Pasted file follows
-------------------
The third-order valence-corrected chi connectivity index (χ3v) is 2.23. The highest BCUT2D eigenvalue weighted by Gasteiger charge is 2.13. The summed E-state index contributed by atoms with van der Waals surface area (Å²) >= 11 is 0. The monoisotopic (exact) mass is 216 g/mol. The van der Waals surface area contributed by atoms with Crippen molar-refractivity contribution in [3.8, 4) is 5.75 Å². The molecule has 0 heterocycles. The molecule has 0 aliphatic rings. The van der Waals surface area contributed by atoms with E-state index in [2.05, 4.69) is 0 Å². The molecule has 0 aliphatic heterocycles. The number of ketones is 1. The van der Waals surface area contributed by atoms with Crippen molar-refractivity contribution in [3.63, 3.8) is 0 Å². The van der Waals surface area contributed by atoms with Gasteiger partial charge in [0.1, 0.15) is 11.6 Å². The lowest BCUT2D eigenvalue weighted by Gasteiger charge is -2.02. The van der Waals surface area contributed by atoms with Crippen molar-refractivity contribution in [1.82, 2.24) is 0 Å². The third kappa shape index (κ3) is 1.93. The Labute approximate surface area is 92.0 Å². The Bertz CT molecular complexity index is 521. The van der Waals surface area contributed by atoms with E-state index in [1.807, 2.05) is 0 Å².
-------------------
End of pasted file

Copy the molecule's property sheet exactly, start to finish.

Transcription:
The third-order valence-corrected chi connectivity index (χ3v) is 2.23. The highest BCUT2D eigenvalue weighted by Gasteiger charge is 2.13. The summed E-state index contributed by atoms with van der Waals surface area (Å²) >= 11 is 0. The monoisotopic (exact) mass is 216 g/mol. The van der Waals surface area contributed by atoms with Crippen molar-refractivity contribution in [3.8, 4) is 5.75 Å². The molecule has 0 heterocycles. The molecule has 0 aliphatic rings. The van der Waals surface area contributed by atoms with E-state index in [2.05, 4.69) is 0 Å². The molecule has 0 aliphatic heterocycles. The number of ketones is 1. The van der Waals surface area contributed by atoms with Crippen molar-refractivity contribution in [3.63, 3.8) is 0 Å². The van der Waals surface area contributed by atoms with Gasteiger partial charge in [0.1, 0.15) is 11.6 Å². The lowest BCUT2D eigenvalue weighted by Gasteiger charge is -2.02. The van der Waals surface area contributed by atoms with Crippen molar-refractivity contribution in [1.82, 2.24) is 0 Å². The third kappa shape index (κ3) is 1.93. The Labute approximate surface area is 92.0 Å². The Bertz CT molecular complexity index is 521. The van der Waals surface area contributed by atoms with E-state index in [1.807, 2.05) is 0 Å².